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How can I let a module to be included by another module look for a constant inside the including module? In other words, how can I make B.foo and D.foo below give the expected results?

module A
    module_function
    public
    def foo; C end
end
module B
    extend A
    C = "foo in B"
end
module D
    extend A
    C = "foo in D"
end

B.foo #=> (Expected) "foo in B"
D.foo #=> (Expected) "foo in D"
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3 Answers 3

up vote 3 down vote accepted

You need to tell it to lookup C in the context of where A is extended in:

module A
  def foo
    self::C
  end
end

module B
  extend A
  C = "foo in B"
end

module D
  extend A
  C = "foo in D"
end

B.foo #=> "foo in B"
D.foo #=> "foo in D"
share|improve this answer
    
Thanks for the answer. Can you explain why module_function was unnecessary? –  sawa Mar 3 '12 at 23:19
1  
@sawa, because when you call Object#extend, you are adding the instance methods of the modules passed as argument to the receiver. If the receiver is a Module object, its instance methods are actually the "class methods". module_function makes it so the methods are defined as instance methods on the module's singleton class (metaclass) instead. –  Matheus Moreira Mar 3 '12 at 23:26
1  
@sawa As far as I can tell, module_function only changes the behavior if you plan on redefining A.foo at some point. And also only possible when the module is being mixed-in to a class, not another module. Though I'm not 100% sure, as I don't have any prior experience with using it and the docs aren't particularly enlightening. (@MatheusMoreira replied first, and I'll defer to him) –  Andrew Marshall Mar 3 '12 at 23:28
    
Thanks for the explanation. –  sawa Mar 3 '12 at 23:38
1  
More details. Consider: o = Object.new; def o.foo. Only o will respond_to? :foo. Now, consider the Ruby idiom: class A; def self.foo. self is actually A, so this can be rewritten as class A; end; def A.foo. These are not just similar, they are exactly the same. All objects have a singleton class which hold the singleton methods only they respond to, and this applies to Class and Module objects. And since the singleton class is also an object... –  Matheus Moreira Mar 3 '12 at 23:43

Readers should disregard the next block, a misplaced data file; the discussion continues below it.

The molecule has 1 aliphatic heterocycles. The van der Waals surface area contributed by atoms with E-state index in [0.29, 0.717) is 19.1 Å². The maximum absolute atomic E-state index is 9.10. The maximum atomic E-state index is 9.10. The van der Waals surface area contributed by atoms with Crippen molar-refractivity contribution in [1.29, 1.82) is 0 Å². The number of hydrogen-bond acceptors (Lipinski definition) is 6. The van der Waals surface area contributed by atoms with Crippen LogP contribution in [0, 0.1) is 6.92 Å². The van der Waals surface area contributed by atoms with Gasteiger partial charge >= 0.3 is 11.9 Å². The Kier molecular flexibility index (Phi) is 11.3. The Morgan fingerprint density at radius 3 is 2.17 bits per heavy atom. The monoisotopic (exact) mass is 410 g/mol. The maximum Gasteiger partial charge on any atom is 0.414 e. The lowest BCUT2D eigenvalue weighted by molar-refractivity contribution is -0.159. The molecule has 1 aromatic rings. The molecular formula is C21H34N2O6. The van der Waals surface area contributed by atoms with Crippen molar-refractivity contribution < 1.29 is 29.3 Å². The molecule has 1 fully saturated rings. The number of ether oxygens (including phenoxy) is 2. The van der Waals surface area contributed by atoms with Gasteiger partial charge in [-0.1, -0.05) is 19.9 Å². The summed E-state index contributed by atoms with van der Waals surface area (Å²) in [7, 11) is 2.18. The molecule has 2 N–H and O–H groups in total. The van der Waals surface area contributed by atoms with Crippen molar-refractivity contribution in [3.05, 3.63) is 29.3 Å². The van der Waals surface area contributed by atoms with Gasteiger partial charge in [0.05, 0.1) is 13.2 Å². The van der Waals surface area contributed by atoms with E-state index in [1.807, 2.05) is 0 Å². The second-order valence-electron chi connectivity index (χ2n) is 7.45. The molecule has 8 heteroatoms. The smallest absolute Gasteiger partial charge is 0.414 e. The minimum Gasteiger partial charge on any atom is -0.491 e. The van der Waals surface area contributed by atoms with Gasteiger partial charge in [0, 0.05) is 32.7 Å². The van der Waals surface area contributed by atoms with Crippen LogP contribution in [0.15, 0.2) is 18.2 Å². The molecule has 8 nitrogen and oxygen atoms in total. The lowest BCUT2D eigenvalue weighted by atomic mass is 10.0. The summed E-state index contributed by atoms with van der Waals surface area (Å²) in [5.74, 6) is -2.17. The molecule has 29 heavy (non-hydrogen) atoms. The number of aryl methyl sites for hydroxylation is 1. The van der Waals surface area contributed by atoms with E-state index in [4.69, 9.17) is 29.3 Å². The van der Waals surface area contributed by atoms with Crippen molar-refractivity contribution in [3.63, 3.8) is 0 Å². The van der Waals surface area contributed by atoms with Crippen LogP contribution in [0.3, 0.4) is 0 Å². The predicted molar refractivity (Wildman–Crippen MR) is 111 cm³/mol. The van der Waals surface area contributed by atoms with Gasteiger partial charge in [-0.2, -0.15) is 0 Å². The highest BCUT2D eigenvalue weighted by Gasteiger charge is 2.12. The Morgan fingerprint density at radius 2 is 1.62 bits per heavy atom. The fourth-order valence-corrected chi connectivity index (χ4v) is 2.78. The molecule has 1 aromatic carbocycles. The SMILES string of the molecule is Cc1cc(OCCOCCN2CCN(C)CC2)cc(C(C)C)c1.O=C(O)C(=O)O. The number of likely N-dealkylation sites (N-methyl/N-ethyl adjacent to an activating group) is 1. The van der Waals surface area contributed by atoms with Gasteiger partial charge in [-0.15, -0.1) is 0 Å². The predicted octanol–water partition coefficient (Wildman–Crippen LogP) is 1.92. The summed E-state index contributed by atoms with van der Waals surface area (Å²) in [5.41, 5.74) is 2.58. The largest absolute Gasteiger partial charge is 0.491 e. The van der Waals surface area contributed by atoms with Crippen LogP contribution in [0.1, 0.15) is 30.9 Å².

I recommend creating an attribute initializer that may be used by the other modules:

module A
  # This is actually executed in the context of each individual object.
  # Since all modules and classes are also objects, each module extended
  # by A gets to set its own state which the other methods can then use.
  def attribute(*args)
    @value = args.first if args.any?
    @value || :default
  end

  def foo
    attribute.to_s
  end
end

module B
  extend A
  attribute :from_B
end

module C
  extend A
  attribute :from_C
end

module D
  extend A
end

B.foo  # => "from_B"
C.foo  # => "from_C"
D.foo  # => "default"
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Thanks. I believe yours will work, but the required coding seems to depart from what I wanted. –  sawa Mar 3 '12 at 23:22
    
+1 because this is still good even if its not what the OP is looking for. –  Andrew Marshall Mar 3 '12 at 23:29

You can't do this with constants, because they aren't inherited, but you can with methods:

module A
  def foo
    c
  end
end

module B
  extend A
  def self.c
     "foo in B"
  end
end

module D
  extend A
  def self.c
    "foo in D"
  end
end

B.foo #=> "foo in B"
D.foo #=> "foo in D"
share|improve this answer
1  
Inherit isn't really the right word to use when talking about modules. –  Andrew Marshall Mar 3 '12 at 23:16
    
@Andrew - Sure it is. Including modules modifies the chain of ancestors. –  nicholaides Mar 4 '12 at 21:52

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